Summary:

Some interesting numbers out from Cisco (NSDQ: CSCO) that, if true, have big implications for the mobile world and how services might develo…

A look at photo capabilities in the iPad
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Some interesting numbers out from Cisco (NSDQ: CSCO) that, if true, have big implications for the mobile world and how services might develop over time. Mobile data use is poised to grow by 26 times between 2010 and 2015 with services like mobile video driving that boom, with a staggering 5.6 billion devices connected to mobile networks by that time. But it looks like, for now, users still have something of a scattergun approach to mobile content: some numbers from mobile analytics firm Localytics indicate that 26 percent of all apps downloaded get used only once.

In its Visual Networking Index, a comprehensive report looking at mobile data growth worldwide, Cisco predicts that 66 percent of all mobile data traffic will come from video by 2015, making it the fastest-growing of any mobile category. The growth of video — the most data-intensive of applications — will always outpace that of other services.

Tablet boom. The devices that are most likely to be used for video consumption will also grow massively: Cisco believes that mobile-connected tablets will see the most growth of all devices, generating as much traffic in 2015 as the entire global mobile network did in 2010, respectively 248 petabytes per month and 242 petabytes per month.

And even though tablets today are far from ubiquitous, consumption on them today is already setting the stage for how much traffic tablets will generate: In 2010, Cisco estimates that there were only three million tablets worldwide connected to mobile networks. But even so, each of those tablets generated five times more traffic than the average smartphone, 405 MB per month versus 79 MB per month.

Mobile data usage. The numbers raise some interesting questions over how mobile operators will price mobile data in the future. We’ve seen a very big swing towards tiered pricing and data caps in mobile networks, and some predict pricing will become even more itemized when operators start to introduce pricing based on what kind of content we are actually consuming. For now, operators keep assuring us that these caps actually fit in well with how the vast majority of users are actually consuming data.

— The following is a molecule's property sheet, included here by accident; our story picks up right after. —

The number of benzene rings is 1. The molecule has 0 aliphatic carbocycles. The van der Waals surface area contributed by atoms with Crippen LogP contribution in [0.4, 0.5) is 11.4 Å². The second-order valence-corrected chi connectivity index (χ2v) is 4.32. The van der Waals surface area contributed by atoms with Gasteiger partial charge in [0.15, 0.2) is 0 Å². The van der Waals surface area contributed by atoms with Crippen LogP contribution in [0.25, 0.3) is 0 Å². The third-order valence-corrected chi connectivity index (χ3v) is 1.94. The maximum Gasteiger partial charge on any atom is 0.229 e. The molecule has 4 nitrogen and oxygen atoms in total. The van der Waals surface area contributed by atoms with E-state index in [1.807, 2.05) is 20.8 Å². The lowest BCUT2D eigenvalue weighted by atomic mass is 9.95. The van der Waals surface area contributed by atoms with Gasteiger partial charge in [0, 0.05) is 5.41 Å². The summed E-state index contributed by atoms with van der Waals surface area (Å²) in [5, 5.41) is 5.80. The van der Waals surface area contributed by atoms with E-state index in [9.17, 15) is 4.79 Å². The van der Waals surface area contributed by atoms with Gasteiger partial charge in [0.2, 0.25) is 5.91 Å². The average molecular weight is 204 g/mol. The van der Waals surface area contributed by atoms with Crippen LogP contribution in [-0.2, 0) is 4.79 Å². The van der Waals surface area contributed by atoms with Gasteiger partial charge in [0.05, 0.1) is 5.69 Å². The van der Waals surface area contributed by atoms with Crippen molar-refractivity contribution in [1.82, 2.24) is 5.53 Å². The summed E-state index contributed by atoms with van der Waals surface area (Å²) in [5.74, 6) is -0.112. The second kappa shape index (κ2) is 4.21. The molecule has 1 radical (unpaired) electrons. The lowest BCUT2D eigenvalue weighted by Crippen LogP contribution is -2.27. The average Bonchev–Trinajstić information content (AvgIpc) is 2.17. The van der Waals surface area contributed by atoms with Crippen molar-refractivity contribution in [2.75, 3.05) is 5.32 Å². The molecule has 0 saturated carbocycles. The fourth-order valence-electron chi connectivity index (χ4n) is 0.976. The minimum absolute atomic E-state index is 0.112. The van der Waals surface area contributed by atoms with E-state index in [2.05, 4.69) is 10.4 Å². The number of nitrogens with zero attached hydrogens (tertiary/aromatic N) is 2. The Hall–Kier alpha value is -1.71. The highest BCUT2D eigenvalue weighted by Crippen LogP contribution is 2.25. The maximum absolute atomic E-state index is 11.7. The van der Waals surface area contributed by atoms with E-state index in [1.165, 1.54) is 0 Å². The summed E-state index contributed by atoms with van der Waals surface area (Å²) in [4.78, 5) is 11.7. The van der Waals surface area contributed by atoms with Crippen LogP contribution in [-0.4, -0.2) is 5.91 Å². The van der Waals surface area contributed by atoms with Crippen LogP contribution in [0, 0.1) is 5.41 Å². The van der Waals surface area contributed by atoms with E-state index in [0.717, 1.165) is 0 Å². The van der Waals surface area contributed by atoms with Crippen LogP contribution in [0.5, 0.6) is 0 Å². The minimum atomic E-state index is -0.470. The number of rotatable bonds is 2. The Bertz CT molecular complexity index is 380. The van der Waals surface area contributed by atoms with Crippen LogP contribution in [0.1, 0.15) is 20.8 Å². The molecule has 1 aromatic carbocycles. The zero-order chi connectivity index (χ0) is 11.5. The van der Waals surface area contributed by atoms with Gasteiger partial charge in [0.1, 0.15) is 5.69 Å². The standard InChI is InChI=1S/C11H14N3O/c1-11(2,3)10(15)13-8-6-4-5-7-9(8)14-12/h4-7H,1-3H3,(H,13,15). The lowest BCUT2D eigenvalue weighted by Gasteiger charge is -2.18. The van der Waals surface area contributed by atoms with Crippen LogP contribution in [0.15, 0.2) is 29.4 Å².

But the Cisco study paints a different picture: the researchers say the average mobile connection generates 65 megabytes of traffic per month, equivalent to about 15 MP3 music files. But by 2015, Cisco notes the average mobile connection is anticipated to generate more than 17 times that amount, or 1.118 gigabytes per month, “equivalent to about 260 MP3 music files.” Volumes like that go far beyond the kind of pricing caps that are in place today, and lead one to wonder how operators will keep up with the changes — or if, on the other hand, their tiers will actually end up reigning in growth.

The other side of the coin. The Cisco study doesn’t drill down too far into user behavior in mobile data — how much use of the mobile web versus apps, for example — but some number crunching from the mobile analytics company Localytics points to a very diluted kind of consumption. Apps are downloading at a record pace but not all of them are sticking: Localytics found that 26 percent of all users never look at an app more than once after they download it.

The picture you get is that while mobile operators could stand to benefit hugely from the growth in mobile data, many of the people fuelling consumption — the publishers — might not.

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